POWYS County Council is seen as a bastion of Independent councillors in Wales. Out of the 180 candidates hoping to be elected on Thursday, May 5, there are more independents standing than for any of the official political parties.
In 2017, all independents were part of one big group.
But by the end of the council term this year, that big group had fragmented into three groups.
While not having one central manifesto, each independent candidate will be campaigning on issues that affect their own wards.
After Friday, May 6, it is expected that those elected will once again come together to work as a collective.
Council leader between 2017 and 2022, Rosemarie Harris is hoping that voters will continue to show an independent turn of mind.
Mrs Harris said:
“We are what it says on the tin, independent.
“We do act loosely as a group, but not a political one and we don’t have a general manifesto, we’re independents for a reason.
“We have different challenges in each area really as well as issues that are relevant to the council like building affordable housing, the economy and jobs, developing broadband in the county and awarding contracts and sub-contracts so that we can keep the pound in Powys.”
“All the priorities relate to the vision (Vision 2025) that we’ve had as a council over the last five years.”
These priorities in Vision 2025 are:
Developing a Vibrant Economy; Providing integrated Health and Care in a rural environment; Strengthen learning and skills and Supporting Residents and Communities.
Mrs Harris added:
“Hopefully when we get back after the election it will be about keeping social care going, as we can see there will be vastly increased costs of all kinds.
“We have to address climate change, but only within the budget that we’ve got, we’ll do our very best within the services.
“People are generally happy with the services the council provides, there is the odd thing but they appreciate and understand quite well that there’s been a lack of funding in Powys for a number of years, it’s improved during the last couple of year.
“I’m hopeful we’ll get more Independents back in.”
Former Wales rugby international Jeremy Pugh was part of the Independent group up until the autumn of 2019, when he and several others left to form their own group,Action for Powys.
He says that he has several independent candidates who are willing to follow his lead, and he hopes that they could become the majority independent group after the elections.
Mr Pugh said:
“My main aim is to have everyone work together rather than stone throwing.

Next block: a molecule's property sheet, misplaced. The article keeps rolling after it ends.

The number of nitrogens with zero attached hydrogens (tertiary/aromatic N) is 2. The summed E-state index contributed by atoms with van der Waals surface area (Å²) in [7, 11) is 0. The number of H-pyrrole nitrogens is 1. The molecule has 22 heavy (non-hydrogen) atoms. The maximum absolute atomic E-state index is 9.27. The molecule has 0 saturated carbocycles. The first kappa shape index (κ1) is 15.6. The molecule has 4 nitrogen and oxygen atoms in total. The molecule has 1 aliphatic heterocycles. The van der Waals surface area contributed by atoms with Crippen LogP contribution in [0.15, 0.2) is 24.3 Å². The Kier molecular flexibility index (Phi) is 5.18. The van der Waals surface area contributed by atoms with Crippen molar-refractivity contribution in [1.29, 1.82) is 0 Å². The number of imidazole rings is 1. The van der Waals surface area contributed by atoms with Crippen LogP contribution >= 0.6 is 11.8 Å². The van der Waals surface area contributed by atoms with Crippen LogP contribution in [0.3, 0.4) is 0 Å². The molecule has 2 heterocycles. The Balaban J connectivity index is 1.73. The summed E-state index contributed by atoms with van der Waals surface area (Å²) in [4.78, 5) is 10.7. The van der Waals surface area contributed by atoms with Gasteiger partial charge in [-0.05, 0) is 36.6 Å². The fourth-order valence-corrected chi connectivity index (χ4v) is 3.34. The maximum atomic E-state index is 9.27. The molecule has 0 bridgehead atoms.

“We need to start looking at education in a different way, can we deliver rural school education.”
Mr Pugh explained an idea to keep very small schools open, children would ne educated locally from the age of nine would move to intermediate or bigger schools where they could enjoy competitive sport or activities they could miss out on in very small schools.
Mr Pugh added:
“The most important part for me is post-16 education, it’s not broken, it doesn’t exist.
“In this day and age we should be able to deliver and support people studying courses and staying in Powys.
“That would give our young people the option of staying and being supported with their further education.”
Sorting out council debt would also be a priority and he believed that the schools transformation programme, with the increase in costs, could add a further £40 million to be repaid on top of the the current £19 million debt repayments.
This would affect the delivery of other services.
To help the economy Mr Pugh believes there is a need to unleash Powys’ potential to create electricity, he said that this could entice industry into the county.
Another key for Mr Pugh is to look at using Day Care Centres to help more home carers by giving them up to 10 hours a week of respite care help.
Mr Pugh said:
“They could be helped with five hours rest twice a week would be good for their wellbeing – it’s saving the council millions of pounds – but it’s not recognised.”
The Green party have three candidates standing in the election and will be hoping that they are elected so they can put their “principles of social and environmental justice into action.”
The Green party says:
“Our Green New Deal for a just and sustainable future will not only protect our environment but also provide jobs and strengthen public services, supporting those who were left behind by Labour and Conservatives as old Welsh industries declined.
“Quality of life and the wellbeing of current and future generations are at the heart of our beliefs.”
A new name for Powys political aficionados is Propel.
Propel has one candidate standing in Powys and the party was founded by former Plaid Cymru Senedd Member, Neil McEvoy.
They have a “contract” with the people of Wales.
“There are clear challenges out there facing our communities. Propel proposes to deal with the issues of 2022 head on.
They pledge to review council management structures, that council’s generate income to help provide jobs, build affordable housing as well as bringing redundant and empty buildings back into use,
They also propose to make changes in Social Services.
There is also a candidate for the Freedom Alliance: Supporting Medical Freedom.
Freedom Alliance say they are committed to preserving and upholding the principles of bodily integrity, medical freedom, and informed consent.
“Freedom Alliance is a pro-choice party and does not believe any individual should be discriminated against for their personal medical choice.”